Minorities are a forceful power behind box office hits
Photo: Jeff Spicer / FilmImage
As Marvel's "Black Panther" continues to break box office records worldwide in its first two weeks of release, a new diversity study from UCLA's Bunche Center reveals that minorities are leading the charge behind the biggest blockbuster hits.
"Diversity sells, and for the past five years, we've seen that all audiences, regardless of race, want to see diversity on-screen. They prefer movies that have diverse casts, and they prefer to watch TV that has diversity as well."— Ana-Christina Ramón, who wrote the report with Darnell Hunt, to the LA Times
Key finding: UCLA's research shows that people of color "accounted for the majority of ticket buyers for five of the top 10 films at the global box office, and half of ticket buyers for two more of the top 10," according to the AP.
Yes, but: Despite minorities coming out in big numbers and driving movie records, they are still severely underrepresented in the entertainment industry, especially considering they represented 40% of the U.S. population in 2016.
- Only 13.9% the year's film leads were people of color, 12.65% were directors, and 8.1% were writers. On TV, minorities accounted for 18.7% of broadcast scripted leads, 20.2% of cable scripted leads, and 12.9% of digital series leads.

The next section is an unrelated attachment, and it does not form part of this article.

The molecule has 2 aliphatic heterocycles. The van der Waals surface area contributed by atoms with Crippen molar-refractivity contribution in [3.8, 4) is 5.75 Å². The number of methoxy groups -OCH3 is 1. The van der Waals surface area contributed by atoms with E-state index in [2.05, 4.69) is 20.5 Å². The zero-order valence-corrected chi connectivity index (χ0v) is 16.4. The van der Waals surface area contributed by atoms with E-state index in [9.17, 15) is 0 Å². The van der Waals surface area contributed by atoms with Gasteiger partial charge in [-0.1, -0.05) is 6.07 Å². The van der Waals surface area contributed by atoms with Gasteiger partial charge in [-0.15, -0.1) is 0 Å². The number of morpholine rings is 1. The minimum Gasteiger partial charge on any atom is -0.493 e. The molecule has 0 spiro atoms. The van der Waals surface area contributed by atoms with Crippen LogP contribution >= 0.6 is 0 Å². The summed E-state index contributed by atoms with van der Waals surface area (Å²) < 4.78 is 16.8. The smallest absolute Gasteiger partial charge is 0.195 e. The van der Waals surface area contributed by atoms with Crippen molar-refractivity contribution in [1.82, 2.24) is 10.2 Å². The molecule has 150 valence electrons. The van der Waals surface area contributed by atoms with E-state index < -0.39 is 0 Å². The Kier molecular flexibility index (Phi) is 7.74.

Other findings from the study, which evaluated the top 200 theatrical films released in 2016 and 1,251 broadcast, cable and digital platform television shows from the 2015-16 season:
- Films with casts that were 21% to 30% minority performed better at the box office, than those with the most racially and ethnically homogenous casts.
- Median viewer ratings (18-49) peaked during the 2015-16 season for broadcast scripted shows with casts that were greater than 20% minority.
- Women, relative to their male counterparts, posted gains in all areas except four this year. But, as roughly 50% of the population, women are still underrepresented on every front: film leads (31.2%), film directors (6.9%), film writers (13.8%), broadcast scripted leads (35.7%) and cable scripted leads (44.8%).
The bottom line: “There is still a long way to go before women or people of color reach proportionate representation among the actors in film and television, but at least the trend lines for both groups point in the right direction,” the report added.